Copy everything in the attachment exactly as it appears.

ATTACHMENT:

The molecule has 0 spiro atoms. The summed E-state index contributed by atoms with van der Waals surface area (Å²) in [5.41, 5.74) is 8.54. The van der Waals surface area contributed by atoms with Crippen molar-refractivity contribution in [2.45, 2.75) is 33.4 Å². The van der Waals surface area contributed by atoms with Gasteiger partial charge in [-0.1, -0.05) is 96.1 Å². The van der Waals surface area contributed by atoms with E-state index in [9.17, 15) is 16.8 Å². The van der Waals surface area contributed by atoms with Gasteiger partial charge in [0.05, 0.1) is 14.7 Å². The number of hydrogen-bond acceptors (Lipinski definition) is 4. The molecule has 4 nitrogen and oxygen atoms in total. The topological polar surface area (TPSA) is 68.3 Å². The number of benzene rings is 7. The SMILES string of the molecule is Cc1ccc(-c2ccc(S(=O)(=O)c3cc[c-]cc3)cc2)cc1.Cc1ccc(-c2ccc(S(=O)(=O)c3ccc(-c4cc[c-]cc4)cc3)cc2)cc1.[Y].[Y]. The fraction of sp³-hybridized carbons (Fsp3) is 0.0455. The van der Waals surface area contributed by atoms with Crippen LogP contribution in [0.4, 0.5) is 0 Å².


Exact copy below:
The molecule has 0 spiro atoms. The summed E-state index contributed by atoms with van der Waals surface area (Å²) in [5.41, 5.74) is 8.54. The van der Waals surface area contributed by atoms with Crippen molar-refractivity contribution in [2.45, 2.75) is 33.4 Å². The van der Waals surface area contributed by atoms with Gasteiger partial charge in [-0.1, -0.05) is 96.1 Å². The van der Waals surface area contributed by atoms with E-state index in [9.17, 15) is 16.8 Å². The van der Waals surface area contributed by atoms with Gasteiger partial charge in [0.05, 0.1) is 14.7 Å². The number of hydrogen-bond acceptors (Lipinski definition) is 4. The molecule has 4 nitrogen and oxygen atoms in total. The topological polar surface area (TPSA) is 68.3 Å². The number of benzene rings is 7. The SMILES string of the molecule is Cc1ccc(-c2ccc(S(=O)(=O)c3cc[c-]cc3)cc2)cc1.Cc1ccc(-c2ccc(S(=O)(=O)c3ccc(-c4cc[c-]cc4)cc3)cc2)cc1.[Y].[Y]. The fraction of sp³-hybridized carbons (Fsp3) is 0.0455. The van der Waals surface area contributed by atoms with Crippen LogP contribution in [0.4, 0.5) is 0 Å².